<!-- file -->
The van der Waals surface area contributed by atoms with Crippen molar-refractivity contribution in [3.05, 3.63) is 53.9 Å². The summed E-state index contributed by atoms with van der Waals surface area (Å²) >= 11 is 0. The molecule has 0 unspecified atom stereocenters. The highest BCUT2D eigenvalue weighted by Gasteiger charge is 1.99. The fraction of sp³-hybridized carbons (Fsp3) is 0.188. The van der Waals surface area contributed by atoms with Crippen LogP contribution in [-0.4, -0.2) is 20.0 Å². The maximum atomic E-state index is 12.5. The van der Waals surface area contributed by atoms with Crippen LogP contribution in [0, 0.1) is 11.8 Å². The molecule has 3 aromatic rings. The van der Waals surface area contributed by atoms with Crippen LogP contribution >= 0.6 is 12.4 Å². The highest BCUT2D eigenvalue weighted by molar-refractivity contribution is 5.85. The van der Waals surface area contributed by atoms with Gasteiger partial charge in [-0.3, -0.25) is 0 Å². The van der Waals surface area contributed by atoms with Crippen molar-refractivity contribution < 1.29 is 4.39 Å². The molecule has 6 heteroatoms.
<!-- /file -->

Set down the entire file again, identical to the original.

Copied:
The van der Waals surface area contributed by atoms with Crippen molar-refractivity contribution in [3.05, 3.63) is 53.9 Å². The summed E-state index contributed by atoms with van der Waals surface area (Å²) >= 11 is 0. The molecule has 0 unspecified atom stereocenters. The highest BCUT2D eigenvalue weighted by Gasteiger charge is 1.99. The fraction of sp³-hybridized carbons (Fsp3) is 0.188. The van der Waals surface area contributed by atoms with Crippen LogP contribution in [-0.4, -0.2) is 20.0 Å². The maximum atomic E-state index is 12.5. The van der Waals surface area contributed by atoms with Crippen LogP contribution in [0, 0.1) is 11.8 Å². The molecule has 3 aromatic rings. The van der Waals surface area contributed by atoms with Crippen LogP contribution >= 0.6 is 12.4 Å². The highest BCUT2D eigenvalue weighted by molar-refractivity contribution is 5.85. The van der Waals surface area contributed by atoms with Gasteiger partial charge in [-0.3, -0.25) is 0 Å². The van der Waals surface area contributed by atoms with Crippen molar-refractivity contribution < 1.29 is 4.39 Å². The molecule has 6 heteroatoms.